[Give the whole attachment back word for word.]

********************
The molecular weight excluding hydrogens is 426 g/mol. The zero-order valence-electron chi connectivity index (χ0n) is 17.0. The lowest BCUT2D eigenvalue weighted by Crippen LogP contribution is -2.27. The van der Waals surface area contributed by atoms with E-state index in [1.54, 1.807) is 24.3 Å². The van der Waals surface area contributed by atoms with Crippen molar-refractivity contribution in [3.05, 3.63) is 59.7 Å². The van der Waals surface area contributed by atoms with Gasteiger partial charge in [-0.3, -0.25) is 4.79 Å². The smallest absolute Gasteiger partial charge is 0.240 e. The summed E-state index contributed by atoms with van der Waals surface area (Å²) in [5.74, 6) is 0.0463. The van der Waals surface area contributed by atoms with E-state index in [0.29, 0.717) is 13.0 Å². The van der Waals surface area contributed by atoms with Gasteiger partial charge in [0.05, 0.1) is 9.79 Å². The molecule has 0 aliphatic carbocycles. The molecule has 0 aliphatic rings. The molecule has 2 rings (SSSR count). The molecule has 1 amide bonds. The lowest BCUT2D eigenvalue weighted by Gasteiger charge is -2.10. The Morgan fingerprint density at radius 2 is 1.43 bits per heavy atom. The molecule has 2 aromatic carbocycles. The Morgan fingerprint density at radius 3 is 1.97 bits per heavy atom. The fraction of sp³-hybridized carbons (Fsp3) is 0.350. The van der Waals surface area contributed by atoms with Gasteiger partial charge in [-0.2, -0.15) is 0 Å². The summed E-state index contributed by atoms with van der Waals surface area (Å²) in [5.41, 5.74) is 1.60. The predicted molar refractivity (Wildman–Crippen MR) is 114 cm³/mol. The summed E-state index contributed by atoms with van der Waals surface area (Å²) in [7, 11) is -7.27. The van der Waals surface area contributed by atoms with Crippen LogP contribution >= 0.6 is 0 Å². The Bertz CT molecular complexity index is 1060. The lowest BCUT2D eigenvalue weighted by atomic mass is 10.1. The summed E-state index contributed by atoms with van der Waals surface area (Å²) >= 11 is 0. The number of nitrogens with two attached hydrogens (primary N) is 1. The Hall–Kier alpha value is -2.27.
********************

The molecular weight excluding hydrogens is 426 g/mol. The zero-order valence-electron chi connectivity index (χ0n) is 17.0. The lowest BCUT2D eigenvalue weighted by Crippen LogP contribution is -2.27. The van der Waals surface area contributed by atoms with E-state index in [1.54, 1.807) is 24.3 Å². The van der Waals surface area contributed by atoms with Crippen molar-refractivity contribution in [3.05, 3.63) is 59.7 Å². The van der Waals surface area contributed by atoms with Gasteiger partial charge in [-0.3, -0.25) is 4.79 Å². The smallest absolute Gasteiger partial charge is 0.240 e. The summed E-state index contributed by atoms with van der Waals surface area (Å²) in [5.74, 6) is 0.0463. The van der Waals surface area contributed by atoms with E-state index in [0.29, 0.717) is 13.0 Å². The van der Waals surface area contributed by atoms with Gasteiger partial charge in [0.05, 0.1) is 9.79 Å². The molecule has 0 aliphatic carbocycles. The molecule has 0 aliphatic rings. The molecule has 2 rings (SSSR count). The molecule has 1 amide bonds. The lowest BCUT2D eigenvalue weighted by Gasteiger charge is -2.10. The Morgan fingerprint density at radius 2 is 1.43 bits per heavy atom. The molecule has 2 aromatic carbocycles. The Morgan fingerprint density at radius 3 is 1.97 bits per heavy atom. The fraction of sp³-hybridized carbons (Fsp3) is 0.350. The van der Waals surface area contributed by atoms with Gasteiger partial charge in [-0.2, -0.15) is 0 Å². The summed E-state index contributed by atoms with van der Waals surface area (Å²) in [5.41, 5.74) is 1.60. The predicted molar refractivity (Wildman–Crippen MR) is 114 cm³/mol. The summed E-state index contributed by atoms with van der Waals surface area (Å²) in [7, 11) is -7.27. The van der Waals surface area contributed by atoms with Crippen LogP contribution >= 0.6 is 0 Å². The Bertz CT molecular complexity index is 1060. The lowest BCUT2D eigenvalue weighted by atomic mass is 10.1. The summed E-state index contributed by atoms with van der Waals surface area (Å²) >= 11 is 0. The number of nitrogens with two attached hydrogens (primary N) is 1. The Hall–Kier alpha value is -2.27.